That he is taking his chance to reply now might be evidence of bitterness – except that he insists he is not bitter. This is possibly only because he has worked hard at not allowing himself to be, which is the best sort of revenge. Which doesn’t mean not allowing yourself the odd barb.

He does allow himself a measure of Schadenfreude about those poll numbers, which, in retrospect, looked pretty good. “Oh, I wouldn’t be human if I didn’t look at my polling and say: ‘You know, maybe you guys should have thought twice before you decided to roll me.’”

I had wondered whether he really wanted to be leader, to be prime ­minister, because he didn’t look like a man who was enjoying being in charge. He says he really did, and so “I was pretty angry at the time.” And hurt? “Yeah, well, both, really. Because the thing for me was that we had gone through a patch which was rough about the time of the man ban.”

On stage with wife Anuschka Meyer at the 2012 Labour Party conference. Photo/Getty Images

Offside with the women

The man ban really was the stuff of the loony bin. It proposed that some ­electorates allow only women candidates and received what ought to have been a predictable response. Shearer was against it and “that got me offside with some of the women in our party. I was receiving hundreds of letters about that policy and probably 95 out of 100 were totally against the man ban.”

The proposed policy also got him offside with his wife. “I remember walking in here and Nush was standing there and she said, ‘What the f— did you do that for? Don’t you think that I’ve got the ability to stand up against men? Who do you think you are? You guys.’ She was furious.”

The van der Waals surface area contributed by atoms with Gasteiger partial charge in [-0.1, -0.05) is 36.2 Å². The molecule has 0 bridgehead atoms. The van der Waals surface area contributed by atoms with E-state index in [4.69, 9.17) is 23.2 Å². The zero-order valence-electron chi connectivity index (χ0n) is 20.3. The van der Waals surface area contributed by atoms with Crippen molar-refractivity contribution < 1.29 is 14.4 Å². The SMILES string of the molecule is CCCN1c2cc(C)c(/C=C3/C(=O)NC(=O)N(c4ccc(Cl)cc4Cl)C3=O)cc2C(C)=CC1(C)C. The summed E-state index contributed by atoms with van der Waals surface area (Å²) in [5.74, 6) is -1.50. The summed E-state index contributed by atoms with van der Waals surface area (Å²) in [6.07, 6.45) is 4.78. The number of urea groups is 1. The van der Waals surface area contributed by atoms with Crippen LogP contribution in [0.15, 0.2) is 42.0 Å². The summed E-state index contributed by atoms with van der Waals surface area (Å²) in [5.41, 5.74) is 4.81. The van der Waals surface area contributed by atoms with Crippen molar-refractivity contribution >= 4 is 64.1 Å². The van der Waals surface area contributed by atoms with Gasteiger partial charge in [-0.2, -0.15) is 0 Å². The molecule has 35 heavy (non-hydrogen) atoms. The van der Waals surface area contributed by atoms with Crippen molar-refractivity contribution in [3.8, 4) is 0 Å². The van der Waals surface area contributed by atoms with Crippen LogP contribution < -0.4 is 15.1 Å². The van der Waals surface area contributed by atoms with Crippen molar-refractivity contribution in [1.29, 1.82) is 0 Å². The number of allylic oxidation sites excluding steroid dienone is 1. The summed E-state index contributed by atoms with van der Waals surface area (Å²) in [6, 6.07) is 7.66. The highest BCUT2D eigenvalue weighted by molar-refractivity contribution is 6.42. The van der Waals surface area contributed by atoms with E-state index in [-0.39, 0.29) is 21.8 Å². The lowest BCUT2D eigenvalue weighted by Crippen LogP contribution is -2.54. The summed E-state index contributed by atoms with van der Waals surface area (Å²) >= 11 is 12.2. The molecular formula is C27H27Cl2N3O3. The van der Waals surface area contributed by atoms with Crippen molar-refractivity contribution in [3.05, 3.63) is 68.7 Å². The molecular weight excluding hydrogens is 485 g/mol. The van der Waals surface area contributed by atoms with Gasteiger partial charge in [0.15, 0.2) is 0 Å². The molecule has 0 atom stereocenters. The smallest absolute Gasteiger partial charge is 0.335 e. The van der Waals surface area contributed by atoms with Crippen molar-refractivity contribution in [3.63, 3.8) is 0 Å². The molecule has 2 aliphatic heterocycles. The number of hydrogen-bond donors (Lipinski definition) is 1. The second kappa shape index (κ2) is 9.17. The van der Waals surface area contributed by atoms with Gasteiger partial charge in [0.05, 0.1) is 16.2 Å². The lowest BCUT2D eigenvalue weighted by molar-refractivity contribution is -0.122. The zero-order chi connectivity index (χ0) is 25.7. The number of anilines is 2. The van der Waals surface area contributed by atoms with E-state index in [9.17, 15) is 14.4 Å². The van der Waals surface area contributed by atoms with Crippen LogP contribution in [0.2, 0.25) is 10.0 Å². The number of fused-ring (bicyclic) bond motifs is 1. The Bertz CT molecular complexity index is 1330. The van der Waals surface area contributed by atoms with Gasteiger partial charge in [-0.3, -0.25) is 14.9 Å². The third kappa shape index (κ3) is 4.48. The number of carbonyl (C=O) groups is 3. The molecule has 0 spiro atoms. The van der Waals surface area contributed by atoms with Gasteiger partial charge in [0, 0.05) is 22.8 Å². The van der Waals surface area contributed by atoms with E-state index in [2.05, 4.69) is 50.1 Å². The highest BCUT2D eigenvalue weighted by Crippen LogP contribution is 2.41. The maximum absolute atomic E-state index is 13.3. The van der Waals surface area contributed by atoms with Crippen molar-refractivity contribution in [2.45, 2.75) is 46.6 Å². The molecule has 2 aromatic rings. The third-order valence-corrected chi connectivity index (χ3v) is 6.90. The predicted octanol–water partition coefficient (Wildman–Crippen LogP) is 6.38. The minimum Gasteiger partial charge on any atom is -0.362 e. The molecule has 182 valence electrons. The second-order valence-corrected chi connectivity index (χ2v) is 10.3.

He might have the huff, then, with the Labour Party. “No.” Shouldn’t he have the huff with the Labour Party? “Umm. No, I don’t think so. I think I got treated pretty badly by elements within the Labour Party.” You can take an educated guess as to the name at the top of the list of elements.

It is a cliché but a truism that all political careers end in failure. His biggest failure might be that he couldn’t manage to unite his colleagues, which appears to be a failure of leadership – although the talented snake-herders among us are rare. “Yeah. I guess if you wanted to put it in terms of what I wasn’t able to do. I think my roots in the party weren’t deep enough. I was a long time overseas. I didn’t know a lot of the people. I don’t have lots of contact. And over the [Helen]Clark years, there was a lid put down on everything and then suddenly it all just, in a sense, came out and I didn’t have the contacts or the ability to control.”

He might have a perverse sort of attraction to danger. This from an as-yet-unpublished piece he wrote for the ­Listener last year: “In 2004, a suicide ­vehicle blew up the hotel in the Red Sea where my family was staying. Had the explosion happened a few minutes earlier, my wife Anuschka would have been standing in the lobby the bomber destroyed. As it was, she and the children were outside. They drove the five hours through the night back to our Jerusalem home and I remember my son, who was nine, ­drawing pictures of the devastation he’d seen: the bodies and lines of ­stretchers holding the wounded that he had needed to walk past.”

Shearer feeding a lamb in 1964. Photo/Shearer family collection

So why?

Honestly, after all that, why doesn’t he just stay home? He has his lovely house and garden and his lovely, clever and gorgeous wife and their lovely kids – who are adopted, from Russia, because they wanted a family and “we weren’t very successful having kids” – who won’t be going to South Sudan with him. They could always get the dog debarked. “Because it’s not enough, really. I really do want to make a difference. I know it sounds all trite and funny, but that’s the reality.”